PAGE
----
Funding from corporations and other private-sector sponsors is on the rise at German universities. This has caused some controversy, and raised questions such as when private funding endangers the independence of research, and whether non-governmental sponsors are limiting basic research.
It is much easier to follow in Humboldt’s footsteps in the year of his 200th birthday than during his lifetime. Navigation systems tell us where we are at all times, even in the remotest corners of the world, and a smartphone gives us instant access to all existing knowledge. Internet giant Google provides these and other services, and commands such a huge share of the market around the globe that it is almost impossible to avoid. Amazingly the very corporation often denounced as the “data kraken” also bankrolls independent research into the relationship between society and the internet. Google has pledged 4.5 million euros to Berlin’s Alexander von Humboldt Institute for Internet and Society (HIIG) over the next few years. Back in 2011, the tech giant provided the same amount in start-up capital.
Although the HIIG is backed by renowned research institutions like Berlin’s Humboldt University and the Berlin Social Science Center, it has been accused of turning science into a corporate lackey. Institute representatives have denied such accusations, pointing out that Google is only involved in funding, and promised independent research into the interactions among, politics, society and the internet. The HIIG is not an isolated case. The Technical University of Munich also recently came under fire when Facebook, a company increasingly mired down by allegations of ethics violations, endowed the new Institute for Artificial Intelligence and Ethics, founded in October 2019 with an initial grant of 6.5 million euros. These two examples point to a larger question of whether corporate funding threatens the continued independence of university research.
Is the private sector calling the tune?
The German federal states are primarily responsible for running and funding German universities. The “ban on cooperation” limits the federal government’s involvement in educational policy, guaranteeing the federal states’ independence. According to the Federal Statistical Office, basic funding from the federal states amounted to around 466,000 euros per professorship in 2016. University budgets are supplemented by third-party funding from the federal government, other public institutions and private sources. Funds may flow through special state research programmes or excellence initiatives, for example, which provide extra financial support to particularly high-performing universities. The European Union, international organisations such as the United Nations, the German Research Foundation (DFG), university foundations, and the private sector also offer grants that count as third-party funding.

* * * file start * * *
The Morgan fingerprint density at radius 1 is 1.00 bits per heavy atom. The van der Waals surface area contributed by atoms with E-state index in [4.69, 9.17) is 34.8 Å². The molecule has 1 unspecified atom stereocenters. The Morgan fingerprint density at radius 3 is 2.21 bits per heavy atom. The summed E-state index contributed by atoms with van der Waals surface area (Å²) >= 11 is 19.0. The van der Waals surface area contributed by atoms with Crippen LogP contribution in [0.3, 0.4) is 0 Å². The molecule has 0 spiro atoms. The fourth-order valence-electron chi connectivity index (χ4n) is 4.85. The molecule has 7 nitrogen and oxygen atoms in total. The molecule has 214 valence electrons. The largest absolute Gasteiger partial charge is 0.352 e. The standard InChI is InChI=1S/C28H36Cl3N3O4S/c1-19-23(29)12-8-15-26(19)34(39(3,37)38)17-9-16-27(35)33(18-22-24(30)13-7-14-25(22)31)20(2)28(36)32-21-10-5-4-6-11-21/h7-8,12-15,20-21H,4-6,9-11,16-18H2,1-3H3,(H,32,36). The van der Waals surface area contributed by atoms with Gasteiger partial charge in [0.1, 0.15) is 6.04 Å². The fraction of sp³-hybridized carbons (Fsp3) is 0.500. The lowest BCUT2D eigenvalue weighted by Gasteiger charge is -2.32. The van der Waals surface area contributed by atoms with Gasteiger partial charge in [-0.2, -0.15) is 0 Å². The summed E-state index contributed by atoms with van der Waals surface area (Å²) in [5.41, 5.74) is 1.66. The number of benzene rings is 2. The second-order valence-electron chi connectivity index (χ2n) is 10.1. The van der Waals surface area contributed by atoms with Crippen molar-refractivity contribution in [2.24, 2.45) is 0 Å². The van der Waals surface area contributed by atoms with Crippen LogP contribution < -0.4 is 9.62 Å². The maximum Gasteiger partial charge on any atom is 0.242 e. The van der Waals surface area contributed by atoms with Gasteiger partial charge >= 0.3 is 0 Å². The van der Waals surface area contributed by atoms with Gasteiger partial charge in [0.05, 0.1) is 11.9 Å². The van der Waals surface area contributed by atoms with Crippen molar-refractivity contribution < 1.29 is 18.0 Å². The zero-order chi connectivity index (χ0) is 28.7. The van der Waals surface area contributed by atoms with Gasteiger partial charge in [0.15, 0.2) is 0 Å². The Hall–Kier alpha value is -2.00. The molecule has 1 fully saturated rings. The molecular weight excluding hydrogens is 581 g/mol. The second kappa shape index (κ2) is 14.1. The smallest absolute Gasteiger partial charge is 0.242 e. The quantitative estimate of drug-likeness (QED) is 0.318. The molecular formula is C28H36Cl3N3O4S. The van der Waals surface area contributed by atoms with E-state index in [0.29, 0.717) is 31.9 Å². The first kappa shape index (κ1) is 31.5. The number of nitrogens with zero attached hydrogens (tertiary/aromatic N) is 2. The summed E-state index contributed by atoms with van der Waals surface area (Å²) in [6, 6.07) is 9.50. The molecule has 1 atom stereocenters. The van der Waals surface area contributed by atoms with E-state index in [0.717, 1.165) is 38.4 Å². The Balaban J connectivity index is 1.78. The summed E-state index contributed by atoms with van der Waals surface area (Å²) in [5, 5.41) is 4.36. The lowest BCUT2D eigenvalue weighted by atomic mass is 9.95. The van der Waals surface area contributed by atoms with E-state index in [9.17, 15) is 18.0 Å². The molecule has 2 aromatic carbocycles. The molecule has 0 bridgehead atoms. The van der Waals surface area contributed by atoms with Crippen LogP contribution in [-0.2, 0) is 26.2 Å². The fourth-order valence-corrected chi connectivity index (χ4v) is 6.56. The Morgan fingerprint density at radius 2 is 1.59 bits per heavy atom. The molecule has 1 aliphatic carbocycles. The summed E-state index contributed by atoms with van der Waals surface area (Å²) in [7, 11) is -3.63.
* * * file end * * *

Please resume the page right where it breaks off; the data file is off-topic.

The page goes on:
Critics have expressed concern over the increase in third-party funding in recent decades. In 2005, basic funding still accounted for a good 61 percent of the overall budget, a number that had fallen to just 51 percent ten years later. Christian Kreiß, an economics and finance researcher at Aalen University of Applied Sciences, is particularly disturbed by the increasing influence of industry on university research and has expressed doubts about its continuing independence. Kreiß is convinced that “an interest in profit and independent science are not compatible.”
He contends there is also a lack of transparency regarding who is financing whom, where and to what extent. The exact figures are hard to come by, he adds, in part because the German higher education landscape is organized at the state level. There are a total of 426 institutions of higher education spread across Germany, including 106 universities, 216 universities of applied sciences, as well as theological and pedagogical institutions, and business or art colleges. Kreiß calls for a transparent registry, saying it would be the first step in the right direction.
Universities demand more basic funding
The German Rectors’ Conference (Hochschulrektorenkonferenz – HRK), an association of institutions of higher education, has pushed back against such critiques. A spokesperson for the HRK explained that cooperation with the private sector was both logical and essential and in no way implied that the private sector set the curriculum or defined areas of research. In any case, the HRK notes, the majority of third-party funding is from public research grants. The HRK also finds allegations of a lack of transparency unfounded: “The universities have established a variety of guidelines designed to ensure transparency with regard to the flow of funds for research projects and the independence of research topics and methods,” a HRK spokesperson said.
The HRK suggests reforms are needed in a different area, and sharply criticises the drop in reliable basic funding as the demands on academic research increase. It argues in favour of a larger budget to give universities greater planning security, along with more investment in modernizing buildings and facilities.